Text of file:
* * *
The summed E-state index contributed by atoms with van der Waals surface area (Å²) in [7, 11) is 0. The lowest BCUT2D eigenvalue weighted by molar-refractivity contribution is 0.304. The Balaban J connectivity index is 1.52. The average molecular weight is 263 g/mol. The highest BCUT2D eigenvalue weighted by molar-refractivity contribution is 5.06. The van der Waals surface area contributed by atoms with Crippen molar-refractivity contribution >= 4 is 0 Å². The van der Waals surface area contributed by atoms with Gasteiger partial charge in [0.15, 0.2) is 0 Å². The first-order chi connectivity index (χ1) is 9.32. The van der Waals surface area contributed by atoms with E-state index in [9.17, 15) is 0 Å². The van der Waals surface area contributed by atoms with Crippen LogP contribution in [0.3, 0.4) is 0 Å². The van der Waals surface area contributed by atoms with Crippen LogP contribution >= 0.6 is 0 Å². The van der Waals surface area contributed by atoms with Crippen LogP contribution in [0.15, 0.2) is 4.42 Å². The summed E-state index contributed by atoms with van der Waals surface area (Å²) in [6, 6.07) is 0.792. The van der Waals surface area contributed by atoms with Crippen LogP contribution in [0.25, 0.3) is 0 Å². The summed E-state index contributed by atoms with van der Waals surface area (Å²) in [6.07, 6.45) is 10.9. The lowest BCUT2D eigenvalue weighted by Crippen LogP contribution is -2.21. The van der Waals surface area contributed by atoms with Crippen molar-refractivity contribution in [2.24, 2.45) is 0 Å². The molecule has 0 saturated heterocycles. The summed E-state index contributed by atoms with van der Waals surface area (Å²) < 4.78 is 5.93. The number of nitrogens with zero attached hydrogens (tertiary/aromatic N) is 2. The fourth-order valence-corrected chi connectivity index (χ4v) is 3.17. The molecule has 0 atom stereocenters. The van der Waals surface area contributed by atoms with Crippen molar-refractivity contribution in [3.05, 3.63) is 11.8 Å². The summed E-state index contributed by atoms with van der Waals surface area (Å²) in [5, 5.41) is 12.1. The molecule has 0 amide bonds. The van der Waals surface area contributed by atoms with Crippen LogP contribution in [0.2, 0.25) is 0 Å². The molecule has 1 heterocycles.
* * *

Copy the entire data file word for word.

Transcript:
The summed E-state index contributed by atoms with van der Waals surface area (Å²) in [7, 11) is 0. The lowest BCUT2D eigenvalue weighted by molar-refractivity contribution is 0.304. The Balaban J connectivity index is 1.52. The average molecular weight is 263 g/mol. The highest BCUT2D eigenvalue weighted by molar-refractivity contribution is 5.06. The van der Waals surface area contributed by atoms with Crippen molar-refractivity contribution >= 4 is 0 Å². The van der Waals surface area contributed by atoms with Gasteiger partial charge in [0.15, 0.2) is 0 Å². The first-order chi connectivity index (χ1) is 9.32. The van der Waals surface area contributed by atoms with E-state index in [9.17, 15) is 0 Å². The van der Waals surface area contributed by atoms with Crippen LogP contribution in [0.3, 0.4) is 0 Å². The van der Waals surface area contributed by atoms with Crippen LogP contribution >= 0.6 is 0 Å². The van der Waals surface area contributed by atoms with Crippen LogP contribution in [0.15, 0.2) is 4.42 Å². The summed E-state index contributed by atoms with van der Waals surface area (Å²) in [6, 6.07) is 0.792. The van der Waals surface area contributed by atoms with Crippen LogP contribution in [0.25, 0.3) is 0 Å². The summed E-state index contributed by atoms with van der Waals surface area (Å²) in [6.07, 6.45) is 10.9. The lowest BCUT2D eigenvalue weighted by Crippen LogP contribution is -2.21. The van der Waals surface area contributed by atoms with Crippen molar-refractivity contribution in [2.24, 2.45) is 0 Å². The molecule has 0 saturated heterocycles. The summed E-state index contributed by atoms with van der Waals surface area (Å²) < 4.78 is 5.93. The number of nitrogens with zero attached hydrogens (tertiary/aromatic N) is 2. The fourth-order valence-corrected chi connectivity index (χ4v) is 3.17. The molecule has 0 atom stereocenters. The van der Waals surface area contributed by atoms with Crippen molar-refractivity contribution in [3.05, 3.63) is 11.8 Å². The summed E-state index contributed by atoms with van der Waals surface area (Å²) in [5, 5.41) is 12.1. The molecule has 0 amide bonds. The van der Waals surface area contributed by atoms with Crippen LogP contribution in [0.2, 0.25) is 0 Å². The molecule has 1 heterocycles.